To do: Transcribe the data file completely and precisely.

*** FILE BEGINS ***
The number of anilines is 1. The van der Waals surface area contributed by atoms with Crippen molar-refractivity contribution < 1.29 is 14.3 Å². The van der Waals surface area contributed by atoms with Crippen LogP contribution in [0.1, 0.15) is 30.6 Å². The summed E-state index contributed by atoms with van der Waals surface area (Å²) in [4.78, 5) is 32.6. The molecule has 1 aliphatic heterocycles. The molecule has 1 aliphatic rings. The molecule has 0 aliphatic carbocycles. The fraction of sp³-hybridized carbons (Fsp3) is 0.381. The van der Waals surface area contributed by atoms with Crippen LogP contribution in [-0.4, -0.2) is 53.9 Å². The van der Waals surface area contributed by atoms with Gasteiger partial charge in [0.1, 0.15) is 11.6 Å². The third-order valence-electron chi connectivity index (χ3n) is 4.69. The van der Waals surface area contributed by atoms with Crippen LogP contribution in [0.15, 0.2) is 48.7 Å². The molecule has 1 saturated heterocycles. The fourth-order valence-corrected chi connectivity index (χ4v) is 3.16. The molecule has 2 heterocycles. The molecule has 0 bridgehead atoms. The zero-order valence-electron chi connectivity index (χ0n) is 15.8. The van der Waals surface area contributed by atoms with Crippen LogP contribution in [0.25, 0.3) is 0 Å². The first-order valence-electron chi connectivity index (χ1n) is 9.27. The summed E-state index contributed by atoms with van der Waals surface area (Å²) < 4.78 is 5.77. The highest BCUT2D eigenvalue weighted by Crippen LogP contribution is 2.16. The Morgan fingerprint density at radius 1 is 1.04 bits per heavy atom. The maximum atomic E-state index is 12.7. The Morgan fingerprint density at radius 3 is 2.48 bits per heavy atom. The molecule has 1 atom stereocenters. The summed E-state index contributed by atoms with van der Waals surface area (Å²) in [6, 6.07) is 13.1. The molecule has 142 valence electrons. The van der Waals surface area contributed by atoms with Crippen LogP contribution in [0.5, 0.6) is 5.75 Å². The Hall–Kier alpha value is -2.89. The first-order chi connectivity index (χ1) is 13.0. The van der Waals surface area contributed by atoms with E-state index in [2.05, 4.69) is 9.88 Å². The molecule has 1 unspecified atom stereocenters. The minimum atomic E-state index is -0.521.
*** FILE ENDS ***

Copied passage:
The number of anilines is 1. The van der Waals surface area contributed by atoms with Crippen molar-refractivity contribution < 1.29 is 14.3 Å². The van der Waals surface area contributed by atoms with Crippen LogP contribution in [0.1, 0.15) is 30.6 Å². The summed E-state index contributed by atoms with van der Waals surface area (Å²) in [4.78, 5) is 32.6. The molecule has 1 aliphatic heterocycles. The molecule has 1 aliphatic rings. The molecule has 0 aliphatic carbocycles. The fraction of sp³-hybridized carbons (Fsp3) is 0.381. The van der Waals surface area contributed by atoms with Crippen LogP contribution in [-0.4, -0.2) is 53.9 Å². The van der Waals surface area contributed by atoms with Gasteiger partial charge in [0.1, 0.15) is 11.6 Å². The third-order valence-electron chi connectivity index (χ3n) is 4.69. The van der Waals surface area contributed by atoms with Crippen LogP contribution in [0.15, 0.2) is 48.7 Å². The molecule has 1 saturated heterocycles. The fourth-order valence-corrected chi connectivity index (χ4v) is 3.16. The molecule has 2 heterocycles. The molecule has 0 bridgehead atoms. The zero-order valence-electron chi connectivity index (χ0n) is 15.8. The van der Waals surface area contributed by atoms with Crippen LogP contribution in [0.25, 0.3) is 0 Å². The first-order valence-electron chi connectivity index (χ1n) is 9.27. The summed E-state index contributed by atoms with van der Waals surface area (Å²) < 4.78 is 5.77. The highest BCUT2D eigenvalue weighted by Crippen LogP contribution is 2.16. The Morgan fingerprint density at radius 1 is 1.04 bits per heavy atom. The maximum atomic E-state index is 12.7. The Morgan fingerprint density at radius 3 is 2.48 bits per heavy atom. The molecule has 1 atom stereocenters. The summed E-state index contributed by atoms with van der Waals surface area (Å²) in [6, 6.07) is 13.1. The molecule has 142 valence electrons. The van der Waals surface area contributed by atoms with Crippen LogP contribution in [0.5, 0.6) is 5.75 Å². The Hall–Kier alpha value is -2.89. The first-order chi connectivity index (χ1) is 13.0. The van der Waals surface area contributed by atoms with E-state index in [2.05, 4.69) is 9.88 Å². The molecule has 1 unspecified atom stereocenters. The minimum atomic E-state index is -0.521.